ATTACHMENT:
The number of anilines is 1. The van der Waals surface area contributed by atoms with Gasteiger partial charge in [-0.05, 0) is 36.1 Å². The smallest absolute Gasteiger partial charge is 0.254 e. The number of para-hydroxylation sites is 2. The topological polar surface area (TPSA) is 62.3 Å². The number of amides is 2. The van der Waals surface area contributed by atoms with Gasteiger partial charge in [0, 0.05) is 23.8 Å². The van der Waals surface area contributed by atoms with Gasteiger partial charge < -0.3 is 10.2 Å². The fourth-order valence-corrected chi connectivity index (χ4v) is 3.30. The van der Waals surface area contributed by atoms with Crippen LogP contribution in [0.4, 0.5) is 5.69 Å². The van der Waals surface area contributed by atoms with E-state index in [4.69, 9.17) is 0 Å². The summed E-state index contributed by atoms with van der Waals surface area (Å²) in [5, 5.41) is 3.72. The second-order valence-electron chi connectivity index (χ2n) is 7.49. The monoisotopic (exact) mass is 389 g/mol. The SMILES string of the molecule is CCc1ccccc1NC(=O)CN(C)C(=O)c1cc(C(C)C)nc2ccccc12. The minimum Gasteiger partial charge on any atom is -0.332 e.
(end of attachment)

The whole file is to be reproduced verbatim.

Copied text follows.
The number of anilines is 1. The van der Waals surface area contributed by atoms with Gasteiger partial charge in [-0.05, 0) is 36.1 Å². The smallest absolute Gasteiger partial charge is 0.254 e. The number of para-hydroxylation sites is 2. The topological polar surface area (TPSA) is 62.3 Å². The number of amides is 2. The van der Waals surface area contributed by atoms with Gasteiger partial charge in [0, 0.05) is 23.8 Å². The van der Waals surface area contributed by atoms with Gasteiger partial charge < -0.3 is 10.2 Å². The fourth-order valence-corrected chi connectivity index (χ4v) is 3.30. The van der Waals surface area contributed by atoms with Crippen LogP contribution in [0.4, 0.5) is 5.69 Å². The van der Waals surface area contributed by atoms with E-state index in [4.69, 9.17) is 0 Å². The summed E-state index contributed by atoms with van der Waals surface area (Å²) in [5, 5.41) is 3.72. The second-order valence-electron chi connectivity index (χ2n) is 7.49. The monoisotopic (exact) mass is 389 g/mol. The SMILES string of the molecule is CCc1ccccc1NC(=O)CN(C)C(=O)c1cc(C(C)C)nc2ccccc12. The minimum Gasteiger partial charge on any atom is -0.332 e.